PYNQ Introduction

Xilinx® makes Zynq® and Zynq Ultrascale+™ devices, a class of programmable System on Chip (SoC) which integrates a multi-core processor (Dual-core ARM® Cortex®-A9 or Quad-core ARM® Cortex®-A53) and a Field Programmable Gate Array (FPGA) into a single integrated circuit. FPGA, or programmable logic, and microprocessors are complementary technologies for embedded systems. Each meets distinct requirements for embedded systems that the other cannot perform as well.

Project Goals

The main goal of PYNQ, Python Productivity for Zynq, is to make it easier for designers of embedded systems to exploit the unique benefits of Xilinx devices in their applications. Specifically, PYNQ enables architects, engineers and programmers who design embedded systems to use Zynq devices, without having to use ASIC-style design tools to design programmable logic circuits.

PYNQ achieves this goal in three ways:

  • Programmable logic circuits are presented as hardware libraries called overlays. These overlays are analogous to software libraries. A software engineer can select the overlay that best matches their application. The overlay can be accessed through an application programming interface (API). Creating a new overlay still requires engineers with expertise in designing programmable logic circuits. The key difference however, is the build once, re-use many times paradigm. Overlays, like software libraries, are designed to be configurable and re-used as often as possible in many different applications.


This is a familiar approach that borrows from best-practice in the software community. Every day, the Linux kernel is used by hundreds of thousands of embedded designers. The kernel is developed and maintained by fewer than one thousand, high-skilled, software architects and engineers. The extensive re-use of the work of a relatively small number of very talented engineers enables many more software engineers to work at higher levels of abstraction. Hardware libraries or overlays are inspired by the success of the Linux kernel model in abstracting so many of the details of low-level, hardware-dependent software.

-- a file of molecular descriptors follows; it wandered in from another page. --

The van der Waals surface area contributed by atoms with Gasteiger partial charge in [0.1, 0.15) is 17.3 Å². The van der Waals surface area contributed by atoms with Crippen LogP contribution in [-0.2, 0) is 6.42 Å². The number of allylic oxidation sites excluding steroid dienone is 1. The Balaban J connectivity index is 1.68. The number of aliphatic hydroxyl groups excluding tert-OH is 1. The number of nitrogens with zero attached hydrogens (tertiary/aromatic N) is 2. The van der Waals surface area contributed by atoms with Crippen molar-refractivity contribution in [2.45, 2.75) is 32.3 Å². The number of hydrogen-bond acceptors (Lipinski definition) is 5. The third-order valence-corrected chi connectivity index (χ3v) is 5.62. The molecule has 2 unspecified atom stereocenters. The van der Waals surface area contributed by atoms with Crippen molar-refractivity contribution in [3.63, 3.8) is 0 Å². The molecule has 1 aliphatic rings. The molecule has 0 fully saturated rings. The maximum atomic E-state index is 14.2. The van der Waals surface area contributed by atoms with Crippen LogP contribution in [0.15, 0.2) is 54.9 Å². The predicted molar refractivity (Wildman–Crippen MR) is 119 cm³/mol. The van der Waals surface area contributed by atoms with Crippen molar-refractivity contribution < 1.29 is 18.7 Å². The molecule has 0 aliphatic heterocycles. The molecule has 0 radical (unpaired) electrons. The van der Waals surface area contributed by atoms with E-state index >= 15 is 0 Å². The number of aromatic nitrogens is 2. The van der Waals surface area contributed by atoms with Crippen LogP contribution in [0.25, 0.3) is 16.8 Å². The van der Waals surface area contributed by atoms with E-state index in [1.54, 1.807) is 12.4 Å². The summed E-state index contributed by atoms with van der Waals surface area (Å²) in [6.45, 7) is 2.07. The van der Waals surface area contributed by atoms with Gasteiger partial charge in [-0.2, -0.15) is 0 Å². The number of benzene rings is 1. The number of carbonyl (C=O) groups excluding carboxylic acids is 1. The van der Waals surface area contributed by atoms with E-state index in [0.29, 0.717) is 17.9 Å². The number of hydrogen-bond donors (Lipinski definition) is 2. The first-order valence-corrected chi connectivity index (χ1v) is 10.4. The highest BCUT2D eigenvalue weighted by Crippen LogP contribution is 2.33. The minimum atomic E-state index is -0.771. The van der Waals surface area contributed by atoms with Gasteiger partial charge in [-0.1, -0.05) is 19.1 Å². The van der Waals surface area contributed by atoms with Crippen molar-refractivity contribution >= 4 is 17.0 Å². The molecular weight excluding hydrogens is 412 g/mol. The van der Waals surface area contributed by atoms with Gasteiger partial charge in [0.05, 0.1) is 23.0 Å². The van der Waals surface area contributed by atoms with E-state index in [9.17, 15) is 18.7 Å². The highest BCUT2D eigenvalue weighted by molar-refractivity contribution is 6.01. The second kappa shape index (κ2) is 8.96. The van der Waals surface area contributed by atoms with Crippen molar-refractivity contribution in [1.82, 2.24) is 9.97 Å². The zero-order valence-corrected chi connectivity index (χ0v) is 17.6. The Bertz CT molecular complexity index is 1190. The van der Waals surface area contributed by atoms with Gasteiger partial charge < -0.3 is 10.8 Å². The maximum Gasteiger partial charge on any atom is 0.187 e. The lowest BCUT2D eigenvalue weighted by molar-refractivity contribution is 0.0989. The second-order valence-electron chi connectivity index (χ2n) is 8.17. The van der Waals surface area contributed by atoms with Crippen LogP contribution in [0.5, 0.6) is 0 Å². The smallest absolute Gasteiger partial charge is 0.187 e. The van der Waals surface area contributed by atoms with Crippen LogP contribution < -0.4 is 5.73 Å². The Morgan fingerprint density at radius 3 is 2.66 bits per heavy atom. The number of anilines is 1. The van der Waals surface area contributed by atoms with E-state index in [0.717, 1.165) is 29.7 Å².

• PYNQ uses Python for programming both the embedded processors and the overlays. Python is a “productivity-level” language. To date, C or C++ are the most common, embedded programming languages. In contrast, Python raises the level of programming abstraction and programmer productivity. These are not mutually-exclusive choices, however. PYNQ uses CPython which is written in C, and integrates thousands of C libraries and can be extended with optimized code written in C. Wherever practical, the more productive Python environment should be used, and whenever efficiency dictates, lower-level C code can be used.
  • PYNQ is an open-source project that aims to work on any computing platform and operating system. This goal is achieved by adopting a web-based architecture, which is also browser agnostic. We incorporate the open-source Jupyter notebook infrastructure to run an Interactive Python (IPython) kernel and a web server directly on the ARM processor of the Zynq device. The web server brokers access to the kernel via a suite of browser-based tools that provide a dashboard, bash terminal, code editors and Jupyter notebooks. The browser tools are implemented with a combination of JavaScript, HTML and CSS and run on any modern browser.


PYNQ is the first project to combine the following elements to simplify and improve APSoC design:

  1. A high-level productivity language (Python in this case)
  2. FPGA overlays with extensive APIs exposed as Python libraries
  3. A web-based architecture served from the embedded processors, and
  4. The Jupyter Notebook framework deployed in an embedded context